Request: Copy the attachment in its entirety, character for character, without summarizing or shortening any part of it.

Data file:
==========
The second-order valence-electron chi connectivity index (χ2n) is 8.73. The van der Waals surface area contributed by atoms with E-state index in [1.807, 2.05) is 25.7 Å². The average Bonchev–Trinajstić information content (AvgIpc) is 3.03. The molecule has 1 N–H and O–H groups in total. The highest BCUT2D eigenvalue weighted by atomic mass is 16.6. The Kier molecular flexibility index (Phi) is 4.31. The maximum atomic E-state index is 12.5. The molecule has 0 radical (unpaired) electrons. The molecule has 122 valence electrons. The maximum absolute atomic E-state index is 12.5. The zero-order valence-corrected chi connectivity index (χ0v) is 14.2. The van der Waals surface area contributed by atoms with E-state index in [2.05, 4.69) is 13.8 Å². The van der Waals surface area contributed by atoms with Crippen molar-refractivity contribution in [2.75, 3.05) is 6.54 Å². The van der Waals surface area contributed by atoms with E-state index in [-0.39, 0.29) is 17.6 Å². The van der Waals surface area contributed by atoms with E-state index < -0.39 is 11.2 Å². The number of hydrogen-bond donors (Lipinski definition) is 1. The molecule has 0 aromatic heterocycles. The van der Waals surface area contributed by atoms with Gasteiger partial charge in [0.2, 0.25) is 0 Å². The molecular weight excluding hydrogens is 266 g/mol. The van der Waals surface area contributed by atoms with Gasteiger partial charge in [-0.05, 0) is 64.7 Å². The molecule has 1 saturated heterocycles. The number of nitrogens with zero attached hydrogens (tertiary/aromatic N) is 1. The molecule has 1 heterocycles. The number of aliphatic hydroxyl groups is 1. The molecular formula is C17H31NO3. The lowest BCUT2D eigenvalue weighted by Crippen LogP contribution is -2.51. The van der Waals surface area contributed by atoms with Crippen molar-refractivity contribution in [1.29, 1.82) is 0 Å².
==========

The second-order valence-electron chi connectivity index (χ2n) is 8.73. The van der Waals surface area contributed by atoms with E-state index in [1.807, 2.05) is 25.7 Å². The average Bonchev–Trinajstić information content (AvgIpc) is 3.03. The molecule has 1 N–H and O–H groups in total. The highest BCUT2D eigenvalue weighted by atomic mass is 16.6. The Kier molecular flexibility index (Phi) is 4.31. The maximum atomic E-state index is 12.5. The molecule has 0 radical (unpaired) electrons. The molecule has 122 valence electrons. The maximum absolute atomic E-state index is 12.5. The zero-order valence-corrected chi connectivity index (χ0v) is 14.2. The van der Waals surface area contributed by atoms with E-state index in [2.05, 4.69) is 13.8 Å². The van der Waals surface area contributed by atoms with Crippen molar-refractivity contribution in [2.75, 3.05) is 6.54 Å². The van der Waals surface area contributed by atoms with E-state index in [-0.39, 0.29) is 17.6 Å². The van der Waals surface area contributed by atoms with E-state index < -0.39 is 11.2 Å². The number of hydrogen-bond donors (Lipinski definition) is 1. The molecule has 0 aromatic heterocycles. The van der Waals surface area contributed by atoms with Gasteiger partial charge in [0.2, 0.25) is 0 Å². The molecular weight excluding hydrogens is 266 g/mol. The van der Waals surface area contributed by atoms with Gasteiger partial charge in [-0.05, 0) is 64.7 Å². The molecule has 1 saturated heterocycles. The number of nitrogens with zero attached hydrogens (tertiary/aromatic N) is 1. The molecule has 1 heterocycles. The number of aliphatic hydroxyl groups is 1. The molecular formula is C17H31NO3. The lowest BCUT2D eigenvalue weighted by Crippen LogP contribution is -2.51. The van der Waals surface area contributed by atoms with Crippen molar-refractivity contribution in [1.29, 1.82) is 0 Å².